Shaz Goodwin
The book starts with, what I thought, was a very interesting introduction. It hooked me in and made me want to keep reading.

I found myself becoming involved in the theories of why we walk on two legs and the way we view walking. I’ve always liked things like this – studies show this and that and then someone else has a counter-theory or there are new findings. I think it would be a good topic to debate! There’s even a brief dip into the environment argument and health benefits.

I have to confess
Nick Sweeney
One of my favourite ever books is Charles Sprawson’s The Haunts of the Black Masseur. It’s a book about swimming – the whys, hows and wheres and whens, swimming as a pastime, as a sport, as a lifestyle choice. I recommend it highly. I was glad to find that Geoff Nicholson has come up with a work of equal quality that focuses on walking. You’ll find crazy adventurer walkers like Harry Bensley, who took on a bet that he could walk around the world fulfilling all kinds of weird conditions, includin ...more
Stewart Monckton
I worked my way slowly through this book over a much longer time than I would have normally taken for 250-page book. It was just about interesting enough to keep me going, despite the fact that I kept thinking “this is not really working”.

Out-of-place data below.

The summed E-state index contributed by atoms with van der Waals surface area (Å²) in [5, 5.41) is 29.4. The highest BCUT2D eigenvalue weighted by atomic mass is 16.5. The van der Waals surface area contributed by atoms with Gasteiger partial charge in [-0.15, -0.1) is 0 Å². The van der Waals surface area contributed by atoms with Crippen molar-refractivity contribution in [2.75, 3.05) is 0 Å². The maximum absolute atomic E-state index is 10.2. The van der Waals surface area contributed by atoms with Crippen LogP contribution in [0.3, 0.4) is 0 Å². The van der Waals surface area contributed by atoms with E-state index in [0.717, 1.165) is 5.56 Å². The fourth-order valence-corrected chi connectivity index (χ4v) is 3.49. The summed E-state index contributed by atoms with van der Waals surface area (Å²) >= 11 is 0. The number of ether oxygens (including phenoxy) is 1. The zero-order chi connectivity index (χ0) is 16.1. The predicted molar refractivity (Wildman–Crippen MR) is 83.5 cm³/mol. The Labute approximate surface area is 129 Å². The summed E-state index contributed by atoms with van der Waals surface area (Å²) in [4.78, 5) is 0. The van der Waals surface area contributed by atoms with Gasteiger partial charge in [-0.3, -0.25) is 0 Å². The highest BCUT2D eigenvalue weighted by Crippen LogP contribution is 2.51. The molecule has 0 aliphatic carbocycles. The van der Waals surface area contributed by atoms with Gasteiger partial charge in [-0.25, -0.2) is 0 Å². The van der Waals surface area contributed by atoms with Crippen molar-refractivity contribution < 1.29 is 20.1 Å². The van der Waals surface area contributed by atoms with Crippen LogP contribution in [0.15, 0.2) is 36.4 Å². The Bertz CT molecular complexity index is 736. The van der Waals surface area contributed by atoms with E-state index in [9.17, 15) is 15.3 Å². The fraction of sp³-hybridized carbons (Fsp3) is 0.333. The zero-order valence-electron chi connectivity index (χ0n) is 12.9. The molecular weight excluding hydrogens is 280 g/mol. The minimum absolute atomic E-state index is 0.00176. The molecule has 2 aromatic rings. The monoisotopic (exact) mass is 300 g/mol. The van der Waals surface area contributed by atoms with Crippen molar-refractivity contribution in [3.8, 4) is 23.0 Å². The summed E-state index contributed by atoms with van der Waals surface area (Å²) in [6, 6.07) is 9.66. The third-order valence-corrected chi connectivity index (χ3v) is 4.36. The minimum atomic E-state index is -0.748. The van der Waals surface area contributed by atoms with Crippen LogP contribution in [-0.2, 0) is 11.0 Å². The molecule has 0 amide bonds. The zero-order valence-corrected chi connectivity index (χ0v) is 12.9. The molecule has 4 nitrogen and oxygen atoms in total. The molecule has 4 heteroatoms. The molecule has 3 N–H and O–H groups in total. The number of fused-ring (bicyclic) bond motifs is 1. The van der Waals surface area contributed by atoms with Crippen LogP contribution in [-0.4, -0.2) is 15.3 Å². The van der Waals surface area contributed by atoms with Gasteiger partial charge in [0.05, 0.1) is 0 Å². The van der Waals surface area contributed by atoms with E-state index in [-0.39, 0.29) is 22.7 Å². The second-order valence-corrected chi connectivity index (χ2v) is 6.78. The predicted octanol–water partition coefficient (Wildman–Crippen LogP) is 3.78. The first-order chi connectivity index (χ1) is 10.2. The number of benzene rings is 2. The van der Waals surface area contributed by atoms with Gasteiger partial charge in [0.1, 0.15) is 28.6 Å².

I wanted to like this book, I really did, and I could not put my finger on why I didn’t.

In the end it was a single sentence that that described a hill in Sheffield as having “sidewalks” that made me see what the problem was. For all the authors’ efforts (and it
As a devoted urbanist who walks or cycles almost everywhere, I nticipated this book, especially given comparisons to Bill Bryson. Big disappointment. This is no "Walk in the Woods."

I was hoping Nicholson would do for the human stride what Eadweard Muybridge did for the equine lope. Not so, either.

First clue: the author, though a Brit (the land where walking vacations are common), lives in Los Angeles. The book is more of a compendium of eccentric walkers who ... well, I read this a couple of m
I plucked this book off a library shelf at random and was pleasantly surprised. Rather than a dry account of walking (not an exciting subject to begin with), it's a humorous, detailed exploration of the subject. Competitive walking, performance art walking, contemplative walking, street photographers and their walking habits, health walking--it's pretty exhaustive.